"I think we're going to get to a point
where we have to say 'enough is enough'
on the reductions for our kids...
We have to figure out new revenue streams
...just to bring us back to where we were.
-- Stu Silberman
New Prichard Committee honcho Stu Silberman sat down with Bill Goodman on KET last week. Among other topics, he took on funding.
Silberman is the former superintendent of Daviess County and Fayette County Public Schools, and has recently been named the executive director of the Prichard Committee for Academic Excellence. He grew up
in Long Island, NY attended college at U T Chattanooga and taught chemistry and physics in Chattanooga before becoming the Daviess Co Supt for 9 years. He became Fayette's County's 5th Superintendent in a 3 year period and completed 7 years of a ten year commitment before retiring. He brought with him what he called his mantra, "It's about Kids."He shares his views on Kentucky education and what would he like to accomplish in his new post.
"We wouldn't be where we are today ...if it wasn't for the Prichard Committee"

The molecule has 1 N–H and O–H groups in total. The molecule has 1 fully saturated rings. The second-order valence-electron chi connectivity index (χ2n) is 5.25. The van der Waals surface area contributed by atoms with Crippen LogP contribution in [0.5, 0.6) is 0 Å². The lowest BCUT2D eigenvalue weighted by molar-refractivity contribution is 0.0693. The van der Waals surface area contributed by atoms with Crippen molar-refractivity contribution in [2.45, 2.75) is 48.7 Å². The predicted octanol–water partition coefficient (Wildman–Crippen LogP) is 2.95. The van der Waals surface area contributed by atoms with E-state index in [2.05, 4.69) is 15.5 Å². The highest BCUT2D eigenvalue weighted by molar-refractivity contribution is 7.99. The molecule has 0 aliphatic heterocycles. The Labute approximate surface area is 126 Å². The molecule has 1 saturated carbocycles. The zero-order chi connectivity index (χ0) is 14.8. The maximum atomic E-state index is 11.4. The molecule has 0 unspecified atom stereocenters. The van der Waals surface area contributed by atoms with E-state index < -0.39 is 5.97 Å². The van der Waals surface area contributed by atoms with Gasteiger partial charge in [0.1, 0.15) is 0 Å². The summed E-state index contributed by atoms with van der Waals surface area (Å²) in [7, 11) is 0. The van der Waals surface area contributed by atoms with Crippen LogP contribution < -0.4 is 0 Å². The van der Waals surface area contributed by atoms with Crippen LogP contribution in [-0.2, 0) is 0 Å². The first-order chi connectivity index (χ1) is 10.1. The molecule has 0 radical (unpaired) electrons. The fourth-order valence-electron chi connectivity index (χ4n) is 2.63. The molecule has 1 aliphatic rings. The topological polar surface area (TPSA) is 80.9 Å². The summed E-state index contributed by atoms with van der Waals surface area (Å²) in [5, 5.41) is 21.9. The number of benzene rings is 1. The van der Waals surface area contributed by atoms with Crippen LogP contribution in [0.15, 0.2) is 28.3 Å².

"the umbrella of poverty covers the achievement gap"
"We have to figure out a way to support teachers in [closing the achievement gap]"
Funding is definitely an issue.
"As much as our governor and our legislators have tried to protect[schools] in the reductions, schools have been hit hard." The base has stayed the same but the supports around our teachers and our kids ...are eroding away."
We're going to pay the price for lack of funding in preschool.
Kentucky has had no textbooks money for 3 years.
"At some point in the near future, we're going to have to take another look at the SEEK Formula. The SEEK Formula really did its job to bring some equity to funding across our state, and its gotten to a point where we are going to have to revisit that. However, I think the bigger issue is the adequacy issue."
"The SEEK Formula does a pretty good job of assuring there's equity, but if there's no money to go around the places that don't have a local tax base really get hurt the hardest."